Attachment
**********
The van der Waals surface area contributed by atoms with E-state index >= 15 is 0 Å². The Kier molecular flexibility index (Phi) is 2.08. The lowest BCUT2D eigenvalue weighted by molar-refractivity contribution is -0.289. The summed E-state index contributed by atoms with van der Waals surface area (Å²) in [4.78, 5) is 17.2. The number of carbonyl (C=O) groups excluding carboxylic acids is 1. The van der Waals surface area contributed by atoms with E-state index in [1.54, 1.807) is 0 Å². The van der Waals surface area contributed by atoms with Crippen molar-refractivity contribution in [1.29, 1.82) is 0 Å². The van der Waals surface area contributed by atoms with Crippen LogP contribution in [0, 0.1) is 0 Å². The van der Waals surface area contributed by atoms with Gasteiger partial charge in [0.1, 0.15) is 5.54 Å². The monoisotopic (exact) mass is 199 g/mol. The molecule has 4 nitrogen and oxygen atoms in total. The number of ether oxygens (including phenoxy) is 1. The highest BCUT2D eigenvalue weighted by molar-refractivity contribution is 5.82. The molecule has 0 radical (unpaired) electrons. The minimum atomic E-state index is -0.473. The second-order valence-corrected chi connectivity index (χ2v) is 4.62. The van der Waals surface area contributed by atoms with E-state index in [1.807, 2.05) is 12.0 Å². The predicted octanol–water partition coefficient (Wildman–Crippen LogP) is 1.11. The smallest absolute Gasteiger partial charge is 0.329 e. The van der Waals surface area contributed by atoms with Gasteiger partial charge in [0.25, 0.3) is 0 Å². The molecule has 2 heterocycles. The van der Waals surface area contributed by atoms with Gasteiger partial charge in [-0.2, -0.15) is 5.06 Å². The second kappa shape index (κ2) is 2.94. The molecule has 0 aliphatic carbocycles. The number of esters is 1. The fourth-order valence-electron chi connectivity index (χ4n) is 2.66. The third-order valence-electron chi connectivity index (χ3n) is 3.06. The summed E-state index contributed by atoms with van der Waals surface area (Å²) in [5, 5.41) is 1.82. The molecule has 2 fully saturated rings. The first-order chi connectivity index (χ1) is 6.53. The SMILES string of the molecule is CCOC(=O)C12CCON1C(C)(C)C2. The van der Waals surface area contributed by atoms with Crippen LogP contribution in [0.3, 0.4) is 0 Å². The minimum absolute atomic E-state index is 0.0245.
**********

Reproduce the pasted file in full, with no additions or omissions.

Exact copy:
The van der Waals surface area contributed by atoms with E-state index >= 15 is 0 Å². The Kier molecular flexibility index (Phi) is 2.08. The lowest BCUT2D eigenvalue weighted by molar-refractivity contribution is -0.289. The summed E-state index contributed by atoms with van der Waals surface area (Å²) in [4.78, 5) is 17.2. The number of carbonyl (C=O) groups excluding carboxylic acids is 1. The van der Waals surface area contributed by atoms with E-state index in [1.54, 1.807) is 0 Å². The van der Waals surface area contributed by atoms with Crippen molar-refractivity contribution in [1.29, 1.82) is 0 Å². The van der Waals surface area contributed by atoms with Crippen LogP contribution in [0, 0.1) is 0 Å². The van der Waals surface area contributed by atoms with Gasteiger partial charge in [0.1, 0.15) is 5.54 Å². The monoisotopic (exact) mass is 199 g/mol. The molecule has 4 nitrogen and oxygen atoms in total. The number of ether oxygens (including phenoxy) is 1. The highest BCUT2D eigenvalue weighted by molar-refractivity contribution is 5.82. The molecule has 0 radical (unpaired) electrons. The minimum atomic E-state index is -0.473. The second-order valence-corrected chi connectivity index (χ2v) is 4.62. The van der Waals surface area contributed by atoms with E-state index in [1.807, 2.05) is 12.0 Å². The predicted octanol–water partition coefficient (Wildman–Crippen LogP) is 1.11. The smallest absolute Gasteiger partial charge is 0.329 e. The van der Waals surface area contributed by atoms with Gasteiger partial charge in [0.25, 0.3) is 0 Å². The molecule has 2 heterocycles. The van der Waals surface area contributed by atoms with Gasteiger partial charge in [-0.2, -0.15) is 5.06 Å². The second kappa shape index (κ2) is 2.94. The molecule has 0 aliphatic carbocycles. The number of esters is 1. The fourth-order valence-electron chi connectivity index (χ4n) is 2.66. The third-order valence-electron chi connectivity index (χ3n) is 3.06. The summed E-state index contributed by atoms with van der Waals surface area (Å²) in [5, 5.41) is 1.82. The molecule has 2 fully saturated rings. The first-order chi connectivity index (χ1) is 6.53. The SMILES string of the molecule is CCOC(=O)C12CCON1C(C)(C)C2. The van der Waals surface area contributed by atoms with Crippen LogP contribution in [0.3, 0.4) is 0 Å². The minimum absolute atomic E-state index is 0.0245.